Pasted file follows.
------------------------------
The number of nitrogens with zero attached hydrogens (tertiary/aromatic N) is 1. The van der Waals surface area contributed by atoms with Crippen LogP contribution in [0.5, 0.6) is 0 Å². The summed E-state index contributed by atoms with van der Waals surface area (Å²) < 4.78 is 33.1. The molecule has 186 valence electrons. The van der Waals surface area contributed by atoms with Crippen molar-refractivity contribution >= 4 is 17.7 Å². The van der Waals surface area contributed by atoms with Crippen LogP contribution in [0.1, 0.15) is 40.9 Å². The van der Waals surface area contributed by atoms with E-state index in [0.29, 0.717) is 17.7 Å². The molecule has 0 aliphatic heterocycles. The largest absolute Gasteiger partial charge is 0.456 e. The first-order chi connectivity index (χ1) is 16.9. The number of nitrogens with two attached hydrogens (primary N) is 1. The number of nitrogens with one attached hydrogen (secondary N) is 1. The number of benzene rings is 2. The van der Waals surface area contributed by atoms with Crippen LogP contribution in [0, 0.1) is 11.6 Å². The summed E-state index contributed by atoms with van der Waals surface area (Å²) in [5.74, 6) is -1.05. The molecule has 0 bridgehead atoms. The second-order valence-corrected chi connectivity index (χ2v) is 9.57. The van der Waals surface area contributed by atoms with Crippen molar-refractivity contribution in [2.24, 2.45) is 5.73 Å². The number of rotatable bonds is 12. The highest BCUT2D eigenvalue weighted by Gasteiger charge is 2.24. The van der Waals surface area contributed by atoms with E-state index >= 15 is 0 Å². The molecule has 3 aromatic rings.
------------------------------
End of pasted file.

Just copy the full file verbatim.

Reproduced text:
The number of nitrogens with zero attached hydrogens (tertiary/aromatic N) is 1. The van der Waals surface area contributed by atoms with Crippen LogP contribution in [0.5, 0.6) is 0 Å². The summed E-state index contributed by atoms with van der Waals surface area (Å²) < 4.78 is 33.1. The molecule has 186 valence electrons. The van der Waals surface area contributed by atoms with Crippen molar-refractivity contribution >= 4 is 17.7 Å². The van der Waals surface area contributed by atoms with Crippen LogP contribution in [0.1, 0.15) is 40.9 Å². The van der Waals surface area contributed by atoms with E-state index in [0.29, 0.717) is 17.7 Å². The molecule has 0 aliphatic heterocycles. The largest absolute Gasteiger partial charge is 0.456 e. The first-order chi connectivity index (χ1) is 16.9. The number of nitrogens with two attached hydrogens (primary N) is 1. The number of nitrogens with one attached hydrogen (secondary N) is 1. The number of benzene rings is 2. The van der Waals surface area contributed by atoms with Crippen LogP contribution in [0, 0.1) is 11.6 Å². The summed E-state index contributed by atoms with van der Waals surface area (Å²) in [5.74, 6) is -1.05. The molecule has 0 bridgehead atoms. The second-order valence-corrected chi connectivity index (χ2v) is 9.57. The van der Waals surface area contributed by atoms with Crippen molar-refractivity contribution in [2.24, 2.45) is 5.73 Å². The number of rotatable bonds is 12. The highest BCUT2D eigenvalue weighted by Gasteiger charge is 2.24. The van der Waals surface area contributed by atoms with E-state index >= 15 is 0 Å². The molecule has 3 aromatic rings.